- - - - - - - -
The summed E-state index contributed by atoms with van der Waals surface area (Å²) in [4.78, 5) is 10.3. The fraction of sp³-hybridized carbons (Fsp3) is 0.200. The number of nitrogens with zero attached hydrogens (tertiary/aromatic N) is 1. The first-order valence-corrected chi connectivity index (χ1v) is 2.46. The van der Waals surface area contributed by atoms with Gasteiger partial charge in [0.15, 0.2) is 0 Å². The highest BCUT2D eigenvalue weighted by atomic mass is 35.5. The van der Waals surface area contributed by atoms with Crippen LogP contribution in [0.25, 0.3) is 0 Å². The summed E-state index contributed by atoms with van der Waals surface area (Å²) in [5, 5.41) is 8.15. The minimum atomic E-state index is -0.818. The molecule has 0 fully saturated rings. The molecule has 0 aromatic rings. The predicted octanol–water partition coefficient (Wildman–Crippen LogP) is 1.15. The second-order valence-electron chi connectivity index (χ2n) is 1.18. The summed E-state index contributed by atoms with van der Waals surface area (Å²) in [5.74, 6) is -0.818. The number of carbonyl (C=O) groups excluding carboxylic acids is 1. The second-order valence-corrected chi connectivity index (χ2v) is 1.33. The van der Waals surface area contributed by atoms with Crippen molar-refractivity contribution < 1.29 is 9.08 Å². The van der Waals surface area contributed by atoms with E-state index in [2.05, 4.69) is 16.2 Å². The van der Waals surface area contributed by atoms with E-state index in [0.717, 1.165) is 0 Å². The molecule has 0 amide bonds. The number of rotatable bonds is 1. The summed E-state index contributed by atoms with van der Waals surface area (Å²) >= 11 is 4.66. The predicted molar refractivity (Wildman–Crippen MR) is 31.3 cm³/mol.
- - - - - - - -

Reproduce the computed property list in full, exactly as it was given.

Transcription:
The summed E-state index contributed by atoms with van der Waals surface area (Å²) in [4.78, 5) is 10.3. The fraction of sp³-hybridized carbons (Fsp3) is 0.200. The number of nitrogens with zero attached hydrogens (tertiary/aromatic N) is 1. The first-order valence-corrected chi connectivity index (χ1v) is 2.46. The van der Waals surface area contributed by atoms with Gasteiger partial charge in [0.15, 0.2) is 0 Å². The highest BCUT2D eigenvalue weighted by atomic mass is 35.5. The van der Waals surface area contributed by atoms with Crippen LogP contribution in [0.25, 0.3) is 0 Å². The summed E-state index contributed by atoms with van der Waals surface area (Å²) in [5, 5.41) is 8.15. The minimum atomic E-state index is -0.818. The molecule has 0 fully saturated rings. The molecule has 0 aromatic rings. The predicted octanol–water partition coefficient (Wildman–Crippen LogP) is 1.15. The second-order valence-electron chi connectivity index (χ2n) is 1.18. The summed E-state index contributed by atoms with van der Waals surface area (Å²) in [5.74, 6) is -0.818. The number of carbonyl (C=O) groups excluding carboxylic acids is 1. The second-order valence-corrected chi connectivity index (χ2v) is 1.33. The van der Waals surface area contributed by atoms with Crippen molar-refractivity contribution < 1.29 is 9.08 Å². The van der Waals surface area contributed by atoms with E-state index in [2.05, 4.69) is 16.2 Å². The van der Waals surface area contributed by atoms with E-state index in [0.717, 1.165) is 0 Å². The molecule has 0 amide bonds. The number of rotatable bonds is 1. The summed E-state index contributed by atoms with van der Waals surface area (Å²) >= 11 is 4.66. The predicted molar refractivity (Wildman–Crippen MR) is 31.3 cm³/mol.